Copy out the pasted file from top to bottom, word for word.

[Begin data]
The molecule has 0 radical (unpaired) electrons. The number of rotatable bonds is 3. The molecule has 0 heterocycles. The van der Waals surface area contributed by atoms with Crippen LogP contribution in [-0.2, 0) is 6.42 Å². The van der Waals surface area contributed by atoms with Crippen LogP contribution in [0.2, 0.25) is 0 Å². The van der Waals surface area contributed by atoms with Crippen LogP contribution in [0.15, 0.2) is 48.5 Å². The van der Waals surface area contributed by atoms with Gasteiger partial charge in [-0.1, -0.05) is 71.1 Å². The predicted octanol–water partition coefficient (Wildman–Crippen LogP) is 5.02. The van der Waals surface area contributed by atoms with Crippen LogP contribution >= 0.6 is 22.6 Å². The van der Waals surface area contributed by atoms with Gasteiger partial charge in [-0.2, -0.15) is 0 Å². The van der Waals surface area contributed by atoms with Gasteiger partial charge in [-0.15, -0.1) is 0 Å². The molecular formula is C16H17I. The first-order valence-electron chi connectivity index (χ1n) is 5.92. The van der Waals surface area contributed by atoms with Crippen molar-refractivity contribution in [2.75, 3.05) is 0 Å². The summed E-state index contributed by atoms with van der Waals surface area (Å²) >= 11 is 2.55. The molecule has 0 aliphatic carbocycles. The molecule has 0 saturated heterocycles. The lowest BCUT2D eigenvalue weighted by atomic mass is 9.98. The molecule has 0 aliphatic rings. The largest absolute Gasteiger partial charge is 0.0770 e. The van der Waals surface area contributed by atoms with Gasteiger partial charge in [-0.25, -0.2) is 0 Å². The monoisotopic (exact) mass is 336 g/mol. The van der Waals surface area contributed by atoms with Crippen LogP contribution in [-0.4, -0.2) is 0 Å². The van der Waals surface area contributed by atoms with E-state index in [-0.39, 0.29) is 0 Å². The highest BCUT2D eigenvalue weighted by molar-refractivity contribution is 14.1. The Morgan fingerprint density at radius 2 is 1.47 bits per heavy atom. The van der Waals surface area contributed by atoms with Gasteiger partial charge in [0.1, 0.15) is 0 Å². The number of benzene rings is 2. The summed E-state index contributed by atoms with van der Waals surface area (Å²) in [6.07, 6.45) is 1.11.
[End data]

The molecule has 0 radical (unpaired) electrons. The number of rotatable bonds is 3. The molecule has 0 heterocycles. The van der Waals surface area contributed by atoms with Crippen LogP contribution in [-0.2, 0) is 6.42 Å². The van der Waals surface area contributed by atoms with Crippen LogP contribution in [0.2, 0.25) is 0 Å². The van der Waals surface area contributed by atoms with Crippen LogP contribution in [0.15, 0.2) is 48.5 Å². The van der Waals surface area contributed by atoms with Gasteiger partial charge in [-0.1, -0.05) is 71.1 Å². The predicted octanol–water partition coefficient (Wildman–Crippen LogP) is 5.02. The van der Waals surface area contributed by atoms with Crippen LogP contribution >= 0.6 is 22.6 Å². The van der Waals surface area contributed by atoms with Gasteiger partial charge in [-0.2, -0.15) is 0 Å². The van der Waals surface area contributed by atoms with Gasteiger partial charge in [-0.15, -0.1) is 0 Å². The molecular formula is C16H17I. The first-order valence-electron chi connectivity index (χ1n) is 5.92. The van der Waals surface area contributed by atoms with Crippen molar-refractivity contribution in [2.75, 3.05) is 0 Å². The summed E-state index contributed by atoms with van der Waals surface area (Å²) >= 11 is 2.55. The molecule has 0 aliphatic carbocycles. The molecule has 0 saturated heterocycles. The lowest BCUT2D eigenvalue weighted by atomic mass is 9.98. The molecule has 0 aliphatic rings. The largest absolute Gasteiger partial charge is 0.0770 e. The van der Waals surface area contributed by atoms with Gasteiger partial charge in [-0.25, -0.2) is 0 Å². The monoisotopic (exact) mass is 336 g/mol. The van der Waals surface area contributed by atoms with Crippen LogP contribution in [-0.4, -0.2) is 0 Å². The van der Waals surface area contributed by atoms with E-state index in [-0.39, 0.29) is 0 Å². The highest BCUT2D eigenvalue weighted by molar-refractivity contribution is 14.1. The Morgan fingerprint density at radius 2 is 1.47 bits per heavy atom. The van der Waals surface area contributed by atoms with Gasteiger partial charge in [0.1, 0.15) is 0 Å². The number of benzene rings is 2. The summed E-state index contributed by atoms with van der Waals surface area (Å²) in [6.07, 6.45) is 1.11.